Made from scratch and scrap wood, and weathered with a watered-down mixture of blue, brown, and cream paints, I wanted this to look very rustic and homemade.  While all of the pieces were ultimately glued together, I did create a nailed-board look on the top of the table with jewelry pins.  To do this, I snipped them very short, made pilot holes with a thumbtack, and hammered the “nails” in.

Additionally, I wanted the appearance of drawers (an extraordinarily useful feature in coffee tables, in my humble opinion).  I checked out the jewelry section at JoAnn Fabrics to see if I could find anything good for knobs, and ended up coming across those findings.  They are brads with flower backs to them – several different flower types and brad lengths were included in the package.  The leftovers are very likely to make an appearance in my Undersized Urbanite build!

2. The sofa

IMAG0752I can’t even tell you how extraordinarily proud I am of this thing!  I searched for ages for a sofa that fit my vision for the Christmas House, but just couldn’t find anything that worked with both my desires and my budget.  After putting together a House of Miniatures Chippendale Wingback Chair, I felt I’d gained enough knowledge to tackle building a couch from scratch.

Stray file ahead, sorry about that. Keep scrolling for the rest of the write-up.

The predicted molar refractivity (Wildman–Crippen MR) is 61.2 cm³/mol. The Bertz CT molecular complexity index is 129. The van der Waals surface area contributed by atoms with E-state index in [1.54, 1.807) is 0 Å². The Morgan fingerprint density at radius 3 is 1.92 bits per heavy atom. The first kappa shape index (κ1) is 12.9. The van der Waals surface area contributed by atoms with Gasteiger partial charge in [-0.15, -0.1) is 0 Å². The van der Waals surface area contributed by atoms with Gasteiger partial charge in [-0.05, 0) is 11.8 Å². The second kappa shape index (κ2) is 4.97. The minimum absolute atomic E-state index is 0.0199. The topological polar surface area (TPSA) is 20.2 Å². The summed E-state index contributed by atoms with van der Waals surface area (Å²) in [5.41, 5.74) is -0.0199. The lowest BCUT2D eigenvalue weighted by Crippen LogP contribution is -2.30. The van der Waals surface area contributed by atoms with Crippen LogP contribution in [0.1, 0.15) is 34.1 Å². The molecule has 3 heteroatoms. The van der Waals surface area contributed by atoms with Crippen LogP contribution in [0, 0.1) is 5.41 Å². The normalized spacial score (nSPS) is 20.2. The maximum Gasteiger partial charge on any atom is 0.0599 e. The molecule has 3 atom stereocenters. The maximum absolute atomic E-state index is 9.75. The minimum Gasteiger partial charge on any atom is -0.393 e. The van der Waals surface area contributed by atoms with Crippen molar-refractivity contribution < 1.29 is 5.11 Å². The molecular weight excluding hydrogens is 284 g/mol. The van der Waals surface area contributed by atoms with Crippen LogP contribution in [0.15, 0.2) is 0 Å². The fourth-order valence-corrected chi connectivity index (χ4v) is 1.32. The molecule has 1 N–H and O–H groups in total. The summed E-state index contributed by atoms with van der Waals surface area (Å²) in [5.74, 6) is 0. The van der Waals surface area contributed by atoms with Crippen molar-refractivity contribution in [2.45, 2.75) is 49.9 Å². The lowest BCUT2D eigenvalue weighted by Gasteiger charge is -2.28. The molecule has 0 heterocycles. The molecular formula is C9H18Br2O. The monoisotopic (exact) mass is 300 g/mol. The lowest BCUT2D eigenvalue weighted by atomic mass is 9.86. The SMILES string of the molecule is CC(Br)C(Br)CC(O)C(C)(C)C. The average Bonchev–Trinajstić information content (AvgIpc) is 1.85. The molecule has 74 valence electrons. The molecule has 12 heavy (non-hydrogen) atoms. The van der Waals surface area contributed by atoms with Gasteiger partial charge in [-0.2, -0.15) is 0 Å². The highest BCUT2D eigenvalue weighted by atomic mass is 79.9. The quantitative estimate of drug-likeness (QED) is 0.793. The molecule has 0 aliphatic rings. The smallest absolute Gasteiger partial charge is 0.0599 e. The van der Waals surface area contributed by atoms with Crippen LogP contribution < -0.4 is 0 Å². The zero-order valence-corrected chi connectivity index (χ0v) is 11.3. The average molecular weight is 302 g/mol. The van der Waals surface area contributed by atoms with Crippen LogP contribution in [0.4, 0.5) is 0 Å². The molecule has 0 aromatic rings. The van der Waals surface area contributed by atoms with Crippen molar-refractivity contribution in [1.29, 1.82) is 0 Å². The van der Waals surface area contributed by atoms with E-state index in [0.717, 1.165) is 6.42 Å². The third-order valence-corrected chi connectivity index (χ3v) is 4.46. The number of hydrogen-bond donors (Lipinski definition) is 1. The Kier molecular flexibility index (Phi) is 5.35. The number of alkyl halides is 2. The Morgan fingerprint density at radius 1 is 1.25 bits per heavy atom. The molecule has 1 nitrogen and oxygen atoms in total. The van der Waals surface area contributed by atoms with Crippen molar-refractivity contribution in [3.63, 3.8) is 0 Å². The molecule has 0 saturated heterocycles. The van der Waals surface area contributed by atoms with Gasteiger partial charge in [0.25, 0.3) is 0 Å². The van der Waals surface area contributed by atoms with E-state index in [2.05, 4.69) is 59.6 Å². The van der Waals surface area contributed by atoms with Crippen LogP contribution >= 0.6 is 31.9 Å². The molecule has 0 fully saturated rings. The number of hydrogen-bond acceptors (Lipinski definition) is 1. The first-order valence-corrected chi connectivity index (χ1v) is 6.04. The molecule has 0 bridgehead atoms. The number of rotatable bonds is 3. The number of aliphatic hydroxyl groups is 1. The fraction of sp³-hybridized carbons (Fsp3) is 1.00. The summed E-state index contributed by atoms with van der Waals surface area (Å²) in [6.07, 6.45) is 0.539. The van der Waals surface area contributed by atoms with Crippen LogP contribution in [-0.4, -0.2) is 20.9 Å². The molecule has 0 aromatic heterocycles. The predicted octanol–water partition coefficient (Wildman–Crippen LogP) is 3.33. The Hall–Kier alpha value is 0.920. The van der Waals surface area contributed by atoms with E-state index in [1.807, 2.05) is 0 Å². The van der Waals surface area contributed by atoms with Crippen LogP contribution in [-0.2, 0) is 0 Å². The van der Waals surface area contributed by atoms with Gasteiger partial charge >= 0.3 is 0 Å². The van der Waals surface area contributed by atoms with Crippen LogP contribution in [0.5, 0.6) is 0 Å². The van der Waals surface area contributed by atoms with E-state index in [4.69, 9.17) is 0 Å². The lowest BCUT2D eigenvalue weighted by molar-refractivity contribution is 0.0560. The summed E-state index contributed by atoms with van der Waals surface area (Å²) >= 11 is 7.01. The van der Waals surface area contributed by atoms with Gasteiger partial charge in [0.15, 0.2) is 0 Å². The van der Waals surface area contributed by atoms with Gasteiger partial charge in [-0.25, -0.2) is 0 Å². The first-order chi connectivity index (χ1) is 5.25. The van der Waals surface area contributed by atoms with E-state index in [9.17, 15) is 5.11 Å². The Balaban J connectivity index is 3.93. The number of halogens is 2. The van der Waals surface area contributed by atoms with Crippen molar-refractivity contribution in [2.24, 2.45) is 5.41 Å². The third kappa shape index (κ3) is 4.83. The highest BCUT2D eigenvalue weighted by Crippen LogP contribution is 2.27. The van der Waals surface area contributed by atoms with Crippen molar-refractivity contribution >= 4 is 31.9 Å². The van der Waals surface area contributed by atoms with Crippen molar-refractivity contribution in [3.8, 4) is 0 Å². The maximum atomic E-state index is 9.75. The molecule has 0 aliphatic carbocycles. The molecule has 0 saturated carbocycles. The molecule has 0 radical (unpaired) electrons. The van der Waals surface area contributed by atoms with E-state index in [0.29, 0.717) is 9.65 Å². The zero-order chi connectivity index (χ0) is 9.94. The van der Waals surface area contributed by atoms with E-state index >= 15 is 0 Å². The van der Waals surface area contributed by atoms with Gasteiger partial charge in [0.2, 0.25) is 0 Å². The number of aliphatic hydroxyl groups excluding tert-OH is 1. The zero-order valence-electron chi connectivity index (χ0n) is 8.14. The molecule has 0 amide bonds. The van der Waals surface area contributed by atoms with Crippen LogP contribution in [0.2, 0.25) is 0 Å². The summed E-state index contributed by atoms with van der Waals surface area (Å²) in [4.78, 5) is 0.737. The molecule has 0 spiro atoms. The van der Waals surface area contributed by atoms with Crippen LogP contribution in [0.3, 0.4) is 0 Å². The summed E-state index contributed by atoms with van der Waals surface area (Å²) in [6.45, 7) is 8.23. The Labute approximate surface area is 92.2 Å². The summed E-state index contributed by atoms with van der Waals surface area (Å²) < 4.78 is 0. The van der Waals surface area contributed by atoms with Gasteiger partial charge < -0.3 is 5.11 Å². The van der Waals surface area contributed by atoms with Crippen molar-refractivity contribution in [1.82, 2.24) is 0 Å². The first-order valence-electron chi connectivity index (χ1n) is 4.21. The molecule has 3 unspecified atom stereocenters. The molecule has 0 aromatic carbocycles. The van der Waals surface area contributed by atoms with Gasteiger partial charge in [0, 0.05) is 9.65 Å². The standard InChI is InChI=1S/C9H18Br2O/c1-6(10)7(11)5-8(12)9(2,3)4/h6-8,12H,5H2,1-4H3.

The primary structure is composed of a combination of foam core and stripwood, with a layer of thin foam providing a little softness in the arms and back.  I then carefully cut and covered the couch with a lovely faux suede fabric I found on clearance at JoAnn Fabrics.  The seat cushions are also made from thin craft foam, with a layer of felt on top for a bit more softness.  The cushion trim was perhaps the trickiest part, but I realized that the nature of the faux suede was such that I could actually use a tape runner from my scrapbooking stash, and simply use that to adequately “hem” the strips before gluing them to the pre-covered cushions.

I did find that for this project, superglue was probably my best friend because of the multiple textiles I used to create it.  The back cushions were sewn by hand, and filled with seed beads for a more realistic appearance of weight and impressions.  The feet were shaped wood disks from Michaels.

Along with my up and coming “useful tools” post, I also hope to get some great shots of the Christmas House in the near future; I plan to work on the lighting tomorrow 🙂